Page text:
There are those who are unfamiliar with the operation of a Bomb Group who may think that a war is fought by aircrews and forget that without the ground crews, nothing, absolutey nothing, happens. All Hail to our ground crews.
Ground support personnel at Port Morseby worked under the most primitive conditions imaginable, fighting off hoardes of mosquitoes while striving fo maximum readiness of assigned aircraft. Early morning hours were shattered by by the the moaning of B-25s being power-checked for the day's mission, with the lonely sound always resulting in a touch of queasiness of flight crews in anticipation of the target and weather conditions for that day.
The steady diet of Australian corned beef and the potatoe mixture served in the mess hall became inedible in a short time. Occcasionally a "fat cat" (usually a B-25 to be modified) would fly to Townsville and upon return would loadup with fresh vegtables, meat and beer for the squadron, but these bonanza's were few and far between and many of our flight line personnel survived on the emergency rations salvaged from the plane's life rafts. Such raions were seldom of moment since if a B-25 ditched in the water, the crew was picked up relatively quickly by the Japanese or by our own rescue teams and rarely. if ever, had a chance to use them.
Flight crews were were afforded periodic trips to Australia to regenerate their bodies, R & R trips were infrequent for ground personnel. Some units constructed stills from aircraft parts and brewed their own moonshine mixed with powdered juice from rations for flovoring. Grains for these concoctions were generally supplied by crews returning from Australia and generally tasted better than the Corio whiskey available there.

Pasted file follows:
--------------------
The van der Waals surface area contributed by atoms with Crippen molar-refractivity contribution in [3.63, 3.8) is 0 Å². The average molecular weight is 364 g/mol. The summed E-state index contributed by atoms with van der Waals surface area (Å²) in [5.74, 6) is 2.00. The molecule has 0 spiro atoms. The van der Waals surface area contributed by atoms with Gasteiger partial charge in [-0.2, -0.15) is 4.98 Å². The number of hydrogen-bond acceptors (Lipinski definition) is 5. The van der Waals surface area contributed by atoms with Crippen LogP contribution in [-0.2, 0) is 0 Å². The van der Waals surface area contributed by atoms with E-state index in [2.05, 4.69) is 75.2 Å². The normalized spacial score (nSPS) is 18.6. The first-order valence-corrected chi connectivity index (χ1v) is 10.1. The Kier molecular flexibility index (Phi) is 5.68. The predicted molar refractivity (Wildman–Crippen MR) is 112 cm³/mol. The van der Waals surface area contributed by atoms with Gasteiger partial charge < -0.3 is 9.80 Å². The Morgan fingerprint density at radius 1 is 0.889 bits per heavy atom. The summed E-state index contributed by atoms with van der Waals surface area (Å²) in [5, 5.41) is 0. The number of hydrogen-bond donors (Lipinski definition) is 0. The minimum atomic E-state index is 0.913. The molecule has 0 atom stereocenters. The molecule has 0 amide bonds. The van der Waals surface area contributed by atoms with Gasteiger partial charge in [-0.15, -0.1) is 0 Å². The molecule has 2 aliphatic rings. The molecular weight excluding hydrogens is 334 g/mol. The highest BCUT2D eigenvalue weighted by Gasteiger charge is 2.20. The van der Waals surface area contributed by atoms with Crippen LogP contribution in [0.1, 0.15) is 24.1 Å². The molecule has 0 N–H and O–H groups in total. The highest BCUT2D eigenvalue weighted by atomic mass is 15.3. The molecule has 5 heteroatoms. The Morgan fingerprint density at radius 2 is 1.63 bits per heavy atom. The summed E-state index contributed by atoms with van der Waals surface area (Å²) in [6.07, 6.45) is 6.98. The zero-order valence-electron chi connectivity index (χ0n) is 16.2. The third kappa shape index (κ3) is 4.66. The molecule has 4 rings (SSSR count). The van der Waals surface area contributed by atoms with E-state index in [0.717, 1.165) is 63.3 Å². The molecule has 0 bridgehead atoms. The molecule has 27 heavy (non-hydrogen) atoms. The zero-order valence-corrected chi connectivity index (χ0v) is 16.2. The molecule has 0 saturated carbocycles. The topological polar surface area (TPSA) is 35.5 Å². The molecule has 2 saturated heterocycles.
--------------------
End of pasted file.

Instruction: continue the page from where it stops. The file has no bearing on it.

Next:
Rearming B-25s with their tremendous appetite for .50 caliber ammunition and loading bombs required strenuous efforts by ground personnel, and was accomplished in the evening or night after the target and type of bomb load was assigned by Bomber Command.
Waiting for their assigned aircraft to return from a mission was a time of anxiety for ground crews since any discrepencies in performance or damage to the unit had to be corrected immediately to insure maximum squadron strike capability with the limited equipment available. Their heroic efforts to keep "their' planes in the air were in essence, comparible to those of the men who took planes over targets and are certainly most deserving of recognition.